Multiple Sclerosis Probiotics Treatment - Expert Advice

Multiple Sclerosis and Probiotics

Multiple Sclerosis and Probiotics: Correlation Found between Human Gut Bacteria Composition and MS

Multiple sclerosis (MS) involves an immune-mediated inflammatory disease in which an abnormal response of the body’s immune system is directed against the central nervous system (CNS), which is made up of the brain, spinal cord and optic nerves.

Early MS symptoms include weakness, tingling, numbness, and blurred vision. Other signs are muscle stiffness, thinking problems, and urinary problems. The cause of this disorder is not completely understood, and both genetic and environmental factors appear to play important roles in susceptibility to the disease.
Multiple Sclerosis Probiotics Treatment - Expert Advice

Benefits of Probiotics for Multiple Sclerosis

There is a relation between gut bacteria and MS susceptibility. There is emerging evidence of a role for gut microbiota on the CNS immunity. It is plausible that the gut commensal flora could be an important element in the susceptibility to MS.

Promising Research Results for Multiple Sclerosis Probiotics Treatment

Studies in MS patients looking at the gut microbiome recently demonstrated the first instance of human gut colonization by Clostridium perfringens type B in a patient with her first relapse of MS [1].

Other research presented evidence for an increase in archaea (Methanobrevibacter) concentration in MS patients compared with controls. They also noted a reduction in Butyricimonas and Lachnospiraceae concentrations in MS patients compared with healthy controls [2].

In an exploratory study of fecal samples from 15 subjects (seven MS patients and eight healthy controls) a decrease in Faecalibacterium abundance in MS patients compared with controls was demonstrated [3].

Multiple Sclerosis Probiotics Treatment

Thus, the composition of gut microbiota is highly associated to the susceptibility of an individual to acquire MS disease. Future studies are needed to be performed to identify the good bacteria that when administered as a probiotics will help to treat MS disease.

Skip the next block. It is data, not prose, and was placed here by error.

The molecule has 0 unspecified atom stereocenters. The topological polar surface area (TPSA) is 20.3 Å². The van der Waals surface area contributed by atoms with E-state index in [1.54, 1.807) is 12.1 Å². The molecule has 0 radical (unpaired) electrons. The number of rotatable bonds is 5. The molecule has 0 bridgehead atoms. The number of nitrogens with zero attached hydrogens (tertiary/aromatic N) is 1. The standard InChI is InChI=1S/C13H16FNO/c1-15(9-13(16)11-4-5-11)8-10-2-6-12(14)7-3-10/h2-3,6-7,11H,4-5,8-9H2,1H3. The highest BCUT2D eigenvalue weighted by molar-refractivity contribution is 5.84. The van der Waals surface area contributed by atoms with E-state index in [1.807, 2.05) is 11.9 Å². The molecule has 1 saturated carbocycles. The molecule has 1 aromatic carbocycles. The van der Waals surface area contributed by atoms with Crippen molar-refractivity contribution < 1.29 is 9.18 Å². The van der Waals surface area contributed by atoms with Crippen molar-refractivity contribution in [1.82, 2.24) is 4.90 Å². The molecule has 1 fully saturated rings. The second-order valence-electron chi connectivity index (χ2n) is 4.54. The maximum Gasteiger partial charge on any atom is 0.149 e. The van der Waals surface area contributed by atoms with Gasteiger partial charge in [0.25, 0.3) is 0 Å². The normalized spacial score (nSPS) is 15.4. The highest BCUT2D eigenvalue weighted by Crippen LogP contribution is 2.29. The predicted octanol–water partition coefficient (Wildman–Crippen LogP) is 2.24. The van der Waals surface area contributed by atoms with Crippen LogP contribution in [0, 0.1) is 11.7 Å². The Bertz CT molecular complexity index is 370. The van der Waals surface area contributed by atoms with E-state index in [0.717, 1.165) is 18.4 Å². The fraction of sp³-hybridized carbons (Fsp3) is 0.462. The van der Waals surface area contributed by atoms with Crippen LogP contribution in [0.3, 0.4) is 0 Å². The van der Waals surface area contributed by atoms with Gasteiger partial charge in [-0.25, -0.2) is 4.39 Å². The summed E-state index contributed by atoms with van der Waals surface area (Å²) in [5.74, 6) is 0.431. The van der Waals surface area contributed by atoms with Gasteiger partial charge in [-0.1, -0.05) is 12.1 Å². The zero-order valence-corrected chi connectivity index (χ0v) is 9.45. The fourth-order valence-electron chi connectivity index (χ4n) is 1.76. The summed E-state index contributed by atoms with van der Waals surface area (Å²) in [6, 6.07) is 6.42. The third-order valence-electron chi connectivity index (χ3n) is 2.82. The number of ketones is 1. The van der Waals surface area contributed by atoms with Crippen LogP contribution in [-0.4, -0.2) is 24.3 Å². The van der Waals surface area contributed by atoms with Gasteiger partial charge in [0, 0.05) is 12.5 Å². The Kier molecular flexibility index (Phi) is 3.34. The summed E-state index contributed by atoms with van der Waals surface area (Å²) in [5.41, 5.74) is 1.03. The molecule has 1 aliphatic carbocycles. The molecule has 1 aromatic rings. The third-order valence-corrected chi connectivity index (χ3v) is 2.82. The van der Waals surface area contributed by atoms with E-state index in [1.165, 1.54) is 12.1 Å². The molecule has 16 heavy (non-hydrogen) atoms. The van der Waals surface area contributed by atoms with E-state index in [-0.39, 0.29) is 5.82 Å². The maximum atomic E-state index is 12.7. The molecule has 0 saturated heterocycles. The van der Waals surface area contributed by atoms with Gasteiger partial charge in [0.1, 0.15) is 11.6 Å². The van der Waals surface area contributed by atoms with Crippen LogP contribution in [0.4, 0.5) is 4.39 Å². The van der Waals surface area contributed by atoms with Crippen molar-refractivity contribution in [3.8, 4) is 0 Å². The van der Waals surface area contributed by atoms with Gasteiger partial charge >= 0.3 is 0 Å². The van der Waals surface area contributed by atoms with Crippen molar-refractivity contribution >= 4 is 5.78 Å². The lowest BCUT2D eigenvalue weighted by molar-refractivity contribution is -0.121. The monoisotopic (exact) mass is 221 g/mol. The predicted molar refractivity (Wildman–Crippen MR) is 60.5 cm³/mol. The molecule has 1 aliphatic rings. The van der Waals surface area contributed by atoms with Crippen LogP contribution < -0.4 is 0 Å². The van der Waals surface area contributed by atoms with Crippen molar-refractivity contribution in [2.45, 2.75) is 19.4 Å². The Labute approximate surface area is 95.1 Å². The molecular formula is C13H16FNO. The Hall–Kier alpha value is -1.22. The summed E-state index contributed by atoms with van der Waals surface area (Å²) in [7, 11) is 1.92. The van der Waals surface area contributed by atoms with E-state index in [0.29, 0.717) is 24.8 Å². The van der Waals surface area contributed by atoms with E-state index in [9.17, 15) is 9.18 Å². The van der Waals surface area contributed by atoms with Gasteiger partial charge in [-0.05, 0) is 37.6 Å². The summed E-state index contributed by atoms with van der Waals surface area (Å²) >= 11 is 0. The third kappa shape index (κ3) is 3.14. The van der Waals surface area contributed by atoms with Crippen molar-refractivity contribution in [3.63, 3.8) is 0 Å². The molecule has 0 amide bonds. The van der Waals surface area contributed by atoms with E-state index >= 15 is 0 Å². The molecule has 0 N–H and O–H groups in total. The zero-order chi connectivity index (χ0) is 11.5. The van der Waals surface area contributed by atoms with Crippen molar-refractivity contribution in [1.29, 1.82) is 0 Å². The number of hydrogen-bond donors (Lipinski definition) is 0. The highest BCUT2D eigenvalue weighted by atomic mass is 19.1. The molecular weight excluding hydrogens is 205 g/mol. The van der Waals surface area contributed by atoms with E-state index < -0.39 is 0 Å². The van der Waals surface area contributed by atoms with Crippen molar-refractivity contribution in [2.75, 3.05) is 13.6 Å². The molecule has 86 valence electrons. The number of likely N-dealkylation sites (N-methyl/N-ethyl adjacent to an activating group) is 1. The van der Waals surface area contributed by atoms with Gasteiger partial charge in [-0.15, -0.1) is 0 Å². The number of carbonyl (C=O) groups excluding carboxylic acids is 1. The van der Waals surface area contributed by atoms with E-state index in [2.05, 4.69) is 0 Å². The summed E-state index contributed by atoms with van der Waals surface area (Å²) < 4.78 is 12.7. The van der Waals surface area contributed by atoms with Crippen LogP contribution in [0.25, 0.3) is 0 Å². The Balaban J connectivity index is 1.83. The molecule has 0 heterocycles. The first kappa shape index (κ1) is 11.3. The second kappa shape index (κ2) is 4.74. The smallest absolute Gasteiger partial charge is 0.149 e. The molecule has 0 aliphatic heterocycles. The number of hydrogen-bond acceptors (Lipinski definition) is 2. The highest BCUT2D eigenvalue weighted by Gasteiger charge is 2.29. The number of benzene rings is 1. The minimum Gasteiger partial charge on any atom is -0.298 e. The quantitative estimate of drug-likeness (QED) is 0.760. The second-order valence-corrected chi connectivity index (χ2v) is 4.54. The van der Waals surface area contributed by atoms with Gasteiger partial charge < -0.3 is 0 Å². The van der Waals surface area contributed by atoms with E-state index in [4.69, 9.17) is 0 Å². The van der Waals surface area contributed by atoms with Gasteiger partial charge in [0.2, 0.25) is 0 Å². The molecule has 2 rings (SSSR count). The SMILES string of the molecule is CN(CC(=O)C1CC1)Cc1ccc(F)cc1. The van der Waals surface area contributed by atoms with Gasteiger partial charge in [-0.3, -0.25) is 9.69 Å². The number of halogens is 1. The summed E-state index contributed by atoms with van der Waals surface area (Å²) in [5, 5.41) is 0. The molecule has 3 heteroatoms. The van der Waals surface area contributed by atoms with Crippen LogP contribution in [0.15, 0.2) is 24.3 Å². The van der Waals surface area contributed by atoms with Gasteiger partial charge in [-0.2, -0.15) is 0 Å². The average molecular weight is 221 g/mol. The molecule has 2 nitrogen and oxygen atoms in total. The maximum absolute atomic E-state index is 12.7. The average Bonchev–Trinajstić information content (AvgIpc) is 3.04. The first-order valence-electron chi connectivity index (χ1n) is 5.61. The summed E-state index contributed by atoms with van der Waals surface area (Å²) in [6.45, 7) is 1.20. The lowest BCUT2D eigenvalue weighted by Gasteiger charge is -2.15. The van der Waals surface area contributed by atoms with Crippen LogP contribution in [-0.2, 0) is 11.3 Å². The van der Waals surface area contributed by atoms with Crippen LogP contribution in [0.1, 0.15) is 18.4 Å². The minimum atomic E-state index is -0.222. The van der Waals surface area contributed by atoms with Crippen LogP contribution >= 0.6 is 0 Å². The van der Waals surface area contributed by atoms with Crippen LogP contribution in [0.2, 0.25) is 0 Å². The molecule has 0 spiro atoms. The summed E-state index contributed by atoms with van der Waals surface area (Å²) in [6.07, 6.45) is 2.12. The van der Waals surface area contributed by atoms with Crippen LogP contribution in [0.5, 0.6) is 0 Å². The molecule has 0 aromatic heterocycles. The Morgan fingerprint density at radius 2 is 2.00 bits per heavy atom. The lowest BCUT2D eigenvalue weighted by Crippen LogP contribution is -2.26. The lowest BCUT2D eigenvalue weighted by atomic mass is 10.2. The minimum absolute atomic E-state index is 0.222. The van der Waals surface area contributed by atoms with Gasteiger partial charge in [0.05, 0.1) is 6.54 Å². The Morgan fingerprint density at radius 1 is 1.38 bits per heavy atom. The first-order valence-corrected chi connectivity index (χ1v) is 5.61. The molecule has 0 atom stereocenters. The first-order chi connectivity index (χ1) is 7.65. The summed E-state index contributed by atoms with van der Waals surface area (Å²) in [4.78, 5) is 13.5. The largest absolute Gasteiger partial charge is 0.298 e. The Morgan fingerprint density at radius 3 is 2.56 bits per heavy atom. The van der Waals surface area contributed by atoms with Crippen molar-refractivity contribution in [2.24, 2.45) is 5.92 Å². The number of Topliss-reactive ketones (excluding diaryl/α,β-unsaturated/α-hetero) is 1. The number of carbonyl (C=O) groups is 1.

The MS Microbiome Consortium (MSMC), an academic multi-disciplinary collaborative effort concentrates the findings of researchers around the globe to elucidate the role of the gut microbiota in MS.

What is the human microbiome?

The human intestine harbors nearly 100 trillion bacteria, known as microbiome, that are essential for health. Within the gut there is a spatial distribution of different bacterial species, with microbial diversity increasing from the stomach to the colon.

The number of bacteria and their genetic material outnumbers the human body’s somatic cell number and genome by a factor of 10 and 100, respectively. These organisms make critical contributions to metabolism by helping to break down complex polysaccharides that are ingested as part of the diet and they are critical to the normal development of the immune system.

How can gut bacteria be related to MS?

The microbiome plays a fundamental role on the induction, training, and function of the human immune system. This immune system-microbiota cooperation allows a protective response from pathogens and the maintenance of tolerance to the friendly microbiome.

However, diverse factors alter the microbiota diversity required to establish balanced immune responses. These changes in the microbiome ultimately result in effects on the immune system that are associated to autoimmune and inflammatory disorders such as MS.

Ongoing studies are performed in order to identify the beneficial and harmful bacterial populations related to human health and disease. This information will allow modifying the gut microbiome through the consumption of the adequate probiotics in a favorable manner.

Research Resources: Multiple Sclerosis Probiotics Treatment

1. Rumah KR, Linden J, Fischetti VA, Vartanian T. Isolation of Clostridium perfringens type B in an individual at first clinical presentation of multiple sclerosis provides clues for environmental triggers of the disease. PLoS One. 2013;8:e76359.

2. Jhangi S, Gandhi R, Glanz B, Cook S, Nejad P, Ward D, et al. Increased Archaea species and changes with therapy in gut microbiome of multiple sclerosis subjects (S24. 001). Neurology. 2014;82(10 Suppl):S24.001.

3. Mowry EM, Waubant E, Chehoud C, DeSantis T, Kuczynski J, Warrington J. Gut bacterial populations in multiple sclerosis and in health (P05.106). Neurology. 2012;78(Meet Abstr 1):P05.106.

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